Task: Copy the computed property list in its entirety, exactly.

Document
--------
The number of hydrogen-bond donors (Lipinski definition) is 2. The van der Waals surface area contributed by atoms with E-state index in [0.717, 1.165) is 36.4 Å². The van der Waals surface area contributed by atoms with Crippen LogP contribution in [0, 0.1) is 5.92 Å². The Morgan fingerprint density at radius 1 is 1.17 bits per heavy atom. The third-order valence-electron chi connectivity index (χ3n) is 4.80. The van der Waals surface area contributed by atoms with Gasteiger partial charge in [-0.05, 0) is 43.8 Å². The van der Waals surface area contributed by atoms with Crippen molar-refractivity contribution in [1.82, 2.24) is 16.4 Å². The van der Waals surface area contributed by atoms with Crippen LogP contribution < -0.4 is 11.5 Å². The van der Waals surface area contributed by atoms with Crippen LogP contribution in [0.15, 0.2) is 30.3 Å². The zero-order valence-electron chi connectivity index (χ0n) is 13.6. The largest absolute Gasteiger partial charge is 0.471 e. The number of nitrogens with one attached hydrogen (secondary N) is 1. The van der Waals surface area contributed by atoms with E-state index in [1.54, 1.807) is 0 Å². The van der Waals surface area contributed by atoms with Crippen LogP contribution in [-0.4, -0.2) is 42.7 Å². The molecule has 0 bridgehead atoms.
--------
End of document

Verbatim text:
The number of hydrogen-bond donors (Lipinski definition) is 2. The van der Waals surface area contributed by atoms with E-state index in [0.717, 1.165) is 36.4 Å². The van der Waals surface area contributed by atoms with Crippen LogP contribution in [0, 0.1) is 5.92 Å². The Morgan fingerprint density at radius 1 is 1.17 bits per heavy atom. The third-order valence-electron chi connectivity index (χ3n) is 4.80. The van der Waals surface area contributed by atoms with Gasteiger partial charge in [-0.05, 0) is 43.8 Å². The van der Waals surface area contributed by atoms with Crippen molar-refractivity contribution in [1.82, 2.24) is 16.4 Å². The van der Waals surface area contributed by atoms with Crippen LogP contribution < -0.4 is 11.5 Å². The van der Waals surface area contributed by atoms with Crippen LogP contribution in [0.15, 0.2) is 30.3 Å². The zero-order valence-electron chi connectivity index (χ0n) is 13.6. The largest absolute Gasteiger partial charge is 0.471 e. The number of nitrogens with one attached hydrogen (secondary N) is 1. The van der Waals surface area contributed by atoms with E-state index in [1.54, 1.807) is 0 Å². The van der Waals surface area contributed by atoms with Crippen LogP contribution in [-0.4, -0.2) is 42.7 Å². The molecule has 0 bridgehead atoms.